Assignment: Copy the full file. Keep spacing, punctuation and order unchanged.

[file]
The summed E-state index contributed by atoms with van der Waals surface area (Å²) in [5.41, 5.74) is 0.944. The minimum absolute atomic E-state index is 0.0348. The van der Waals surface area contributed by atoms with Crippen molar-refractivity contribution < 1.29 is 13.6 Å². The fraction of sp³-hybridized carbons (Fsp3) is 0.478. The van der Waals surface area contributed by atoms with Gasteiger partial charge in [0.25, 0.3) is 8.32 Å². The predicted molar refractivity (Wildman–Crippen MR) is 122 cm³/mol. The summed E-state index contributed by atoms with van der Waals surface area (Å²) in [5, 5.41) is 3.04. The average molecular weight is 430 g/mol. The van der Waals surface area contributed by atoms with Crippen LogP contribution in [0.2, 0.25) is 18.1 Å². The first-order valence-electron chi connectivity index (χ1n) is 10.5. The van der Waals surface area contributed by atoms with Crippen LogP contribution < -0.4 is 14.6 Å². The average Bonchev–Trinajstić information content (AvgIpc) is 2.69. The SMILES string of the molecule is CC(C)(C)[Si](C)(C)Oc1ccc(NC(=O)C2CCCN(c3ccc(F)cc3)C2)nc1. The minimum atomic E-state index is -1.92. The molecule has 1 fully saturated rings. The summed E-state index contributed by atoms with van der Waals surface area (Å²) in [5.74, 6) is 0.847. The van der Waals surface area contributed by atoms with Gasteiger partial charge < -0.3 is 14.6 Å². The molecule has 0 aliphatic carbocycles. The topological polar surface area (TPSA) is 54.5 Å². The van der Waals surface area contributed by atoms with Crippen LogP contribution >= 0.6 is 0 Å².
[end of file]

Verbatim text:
The summed E-state index contributed by atoms with van der Waals surface area (Å²) in [5.41, 5.74) is 0.944. The minimum absolute atomic E-state index is 0.0348. The van der Waals surface area contributed by atoms with Crippen molar-refractivity contribution < 1.29 is 13.6 Å². The fraction of sp³-hybridized carbons (Fsp3) is 0.478. The van der Waals surface area contributed by atoms with Gasteiger partial charge in [0.25, 0.3) is 8.32 Å². The predicted molar refractivity (Wildman–Crippen MR) is 122 cm³/mol. The summed E-state index contributed by atoms with van der Waals surface area (Å²) in [5, 5.41) is 3.04. The average molecular weight is 430 g/mol. The van der Waals surface area contributed by atoms with Crippen LogP contribution in [0.2, 0.25) is 18.1 Å². The first-order valence-electron chi connectivity index (χ1n) is 10.5. The van der Waals surface area contributed by atoms with Crippen LogP contribution < -0.4 is 14.6 Å². The average Bonchev–Trinajstić information content (AvgIpc) is 2.69. The SMILES string of the molecule is CC(C)(C)[Si](C)(C)Oc1ccc(NC(=O)C2CCCN(c3ccc(F)cc3)C2)nc1. The minimum atomic E-state index is -1.92. The molecule has 1 fully saturated rings. The summed E-state index contributed by atoms with van der Waals surface area (Å²) in [5.74, 6) is 0.847. The van der Waals surface area contributed by atoms with Gasteiger partial charge < -0.3 is 14.6 Å². The molecule has 0 aliphatic carbocycles. The topological polar surface area (TPSA) is 54.5 Å². The van der Waals surface area contributed by atoms with Crippen LogP contribution >= 0.6 is 0 Å².